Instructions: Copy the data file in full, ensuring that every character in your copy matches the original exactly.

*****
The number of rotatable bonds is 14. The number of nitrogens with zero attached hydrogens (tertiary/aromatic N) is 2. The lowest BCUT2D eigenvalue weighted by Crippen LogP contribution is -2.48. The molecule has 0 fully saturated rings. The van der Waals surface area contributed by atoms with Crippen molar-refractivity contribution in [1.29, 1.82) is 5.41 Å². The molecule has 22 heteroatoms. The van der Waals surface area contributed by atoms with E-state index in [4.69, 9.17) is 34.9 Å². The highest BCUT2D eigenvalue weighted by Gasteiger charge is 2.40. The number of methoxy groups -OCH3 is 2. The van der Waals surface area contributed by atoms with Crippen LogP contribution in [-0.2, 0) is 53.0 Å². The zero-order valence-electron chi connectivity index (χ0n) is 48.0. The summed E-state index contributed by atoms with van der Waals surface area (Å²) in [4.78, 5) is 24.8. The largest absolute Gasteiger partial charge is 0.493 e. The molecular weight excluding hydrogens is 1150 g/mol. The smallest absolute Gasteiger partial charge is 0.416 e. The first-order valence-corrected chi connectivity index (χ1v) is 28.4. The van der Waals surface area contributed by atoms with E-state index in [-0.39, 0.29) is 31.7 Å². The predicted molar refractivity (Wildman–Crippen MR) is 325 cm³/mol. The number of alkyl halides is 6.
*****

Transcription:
The number of rotatable bonds is 14. The number of nitrogens with zero attached hydrogens (tertiary/aromatic N) is 2. The lowest BCUT2D eigenvalue weighted by Crippen LogP contribution is -2.48. The molecule has 0 fully saturated rings. The van der Waals surface area contributed by atoms with Crippen molar-refractivity contribution in [1.29, 1.82) is 5.41 Å². The molecule has 22 heteroatoms. The van der Waals surface area contributed by atoms with E-state index in [4.69, 9.17) is 34.9 Å². The highest BCUT2D eigenvalue weighted by Gasteiger charge is 2.40. The number of methoxy groups -OCH3 is 2. The van der Waals surface area contributed by atoms with Crippen LogP contribution in [-0.2, 0) is 53.0 Å². The zero-order valence-electron chi connectivity index (χ0n) is 48.0. The summed E-state index contributed by atoms with van der Waals surface area (Å²) in [4.78, 5) is 24.8. The largest absolute Gasteiger partial charge is 0.493 e. The molecular weight excluding hydrogens is 1150 g/mol. The smallest absolute Gasteiger partial charge is 0.416 e. The first-order valence-corrected chi connectivity index (χ1v) is 28.4. The van der Waals surface area contributed by atoms with E-state index in [-0.39, 0.29) is 31.7 Å². The predicted molar refractivity (Wildman–Crippen MR) is 325 cm³/mol. The number of alkyl halides is 6.